New Zealand addiction support organisation Anti-P Ministry will hold a public event at Whanganui's Majestic Square this week.
Wednesday afternoon's event aims to raise awareness about the dangers of methamphetamine and provide resources to those who may be struggling with the drug.
The charitable trust has two mobile buses and 36 branches throughout country.
Whanganui Anti-P Ministry ambassador Shane Price said the loved ones of addicts also needed support, because their lives were negatively affected by the influence of P.
"As users, we forget about the effects and harm it has on mum, dad, kids, family and friends," Price said.
"That stress also gets put on the general public and police, as well as the health system."
Price, who battled addiction for five years, said former addicts sharing their experiences was an important way to connect with those who were still in the grips of the drug.
"For us as ex-addicts, we've been there, done that, so it's more relatable.
"If people need referrals, we can take them up to the AOD [Alcohol and Other Drug Service] at Whanganui Hospital and help fill out the forms, because doing stuff like that can be quite daunting by yourself when you're still using, especially if those around you are using as well.
"If they can look at me and feel more comfortable going there then I'm all for it."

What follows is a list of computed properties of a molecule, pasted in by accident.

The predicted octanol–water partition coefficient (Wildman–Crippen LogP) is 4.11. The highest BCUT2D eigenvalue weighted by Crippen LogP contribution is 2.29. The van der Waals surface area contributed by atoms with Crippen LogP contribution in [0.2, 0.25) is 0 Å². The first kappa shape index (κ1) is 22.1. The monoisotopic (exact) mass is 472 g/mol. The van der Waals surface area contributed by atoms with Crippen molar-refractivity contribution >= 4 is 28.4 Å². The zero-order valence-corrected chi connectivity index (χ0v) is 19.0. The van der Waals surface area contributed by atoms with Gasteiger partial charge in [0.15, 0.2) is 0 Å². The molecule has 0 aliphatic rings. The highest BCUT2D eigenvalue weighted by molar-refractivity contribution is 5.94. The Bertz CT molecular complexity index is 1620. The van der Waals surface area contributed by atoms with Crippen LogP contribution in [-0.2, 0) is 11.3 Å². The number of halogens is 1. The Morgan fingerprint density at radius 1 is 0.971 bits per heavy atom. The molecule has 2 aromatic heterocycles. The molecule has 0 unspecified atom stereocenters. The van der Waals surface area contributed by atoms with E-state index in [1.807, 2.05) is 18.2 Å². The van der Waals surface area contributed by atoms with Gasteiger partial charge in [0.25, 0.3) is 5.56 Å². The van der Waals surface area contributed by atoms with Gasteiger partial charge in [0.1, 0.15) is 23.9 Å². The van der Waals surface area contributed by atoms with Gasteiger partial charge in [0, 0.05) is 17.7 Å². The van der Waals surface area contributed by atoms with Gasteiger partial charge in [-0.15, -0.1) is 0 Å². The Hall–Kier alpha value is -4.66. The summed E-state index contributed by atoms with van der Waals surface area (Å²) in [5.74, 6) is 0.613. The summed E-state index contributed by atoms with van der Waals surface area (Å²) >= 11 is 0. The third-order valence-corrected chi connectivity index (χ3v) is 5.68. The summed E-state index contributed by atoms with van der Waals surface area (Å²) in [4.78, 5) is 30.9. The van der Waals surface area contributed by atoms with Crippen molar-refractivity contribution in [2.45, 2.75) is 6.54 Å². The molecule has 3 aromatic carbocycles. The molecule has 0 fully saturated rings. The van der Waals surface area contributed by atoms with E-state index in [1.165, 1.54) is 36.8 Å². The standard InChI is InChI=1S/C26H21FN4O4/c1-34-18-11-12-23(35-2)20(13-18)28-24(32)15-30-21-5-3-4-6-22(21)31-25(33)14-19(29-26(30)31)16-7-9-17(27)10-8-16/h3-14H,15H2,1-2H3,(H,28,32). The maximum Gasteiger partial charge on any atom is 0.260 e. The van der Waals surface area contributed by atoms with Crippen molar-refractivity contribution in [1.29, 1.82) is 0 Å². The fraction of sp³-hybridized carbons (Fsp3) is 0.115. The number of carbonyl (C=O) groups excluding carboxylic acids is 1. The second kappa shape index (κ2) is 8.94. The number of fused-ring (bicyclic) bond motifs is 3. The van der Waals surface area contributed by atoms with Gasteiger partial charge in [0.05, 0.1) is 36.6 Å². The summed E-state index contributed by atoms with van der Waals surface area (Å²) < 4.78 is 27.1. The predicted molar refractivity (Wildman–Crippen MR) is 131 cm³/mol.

Jones said the Anti-P Ministry had become "a new family" to him after he left a gang and attempted to get clean.
"My daughter was born with a rare condition, and she had her first major head surgery at 12 weeks old.
"I lost the plot, I'll own that, and I lent on my addiction to deal with it.
"My defining moment was sitting in jail and getting the Family Court papers saying I'd never see my girl again.
"Fate intervened in a way, and on a social media platform I linked up with a lady who is now the national manager [of the Anti-P Ministry]."
People from all walks of life had become involved in the group, Price said, as methamphetamine did not discriminate.
"It could be a gang member or someone from a drug-using family, right up to people who were accountants and lawyers.
"We've even got nanas and granddads who were using up until a couple of years ago."
Aside from P itself being incredibly dangerous, Jones said dealers in New Zealand were also cutting it with other substances such as fentanyl and even embalming fluid, a combination that could prove fatal.
"Maybe you can temporarily numb the hurt, but you wake up in the morning and you've spent all your money, you can't feed your kids, and you can't pay your bills.
"I can't remember one genuinely happy time during my addiction, and I went from having no criminal charges to 21 dishonesty and meth-related charges.
"In the past eight months [of being clean], I've managed to mend relationships with friends and family, I've got my full driving licence and my forklift licence, and I'm back into power lifting.
"It's never too late to change, and that's the message the Anti-P Ministry is really trying to push."
The Anti-P Ministry will be at Majestic Square between midday and 3pm on Wednesday.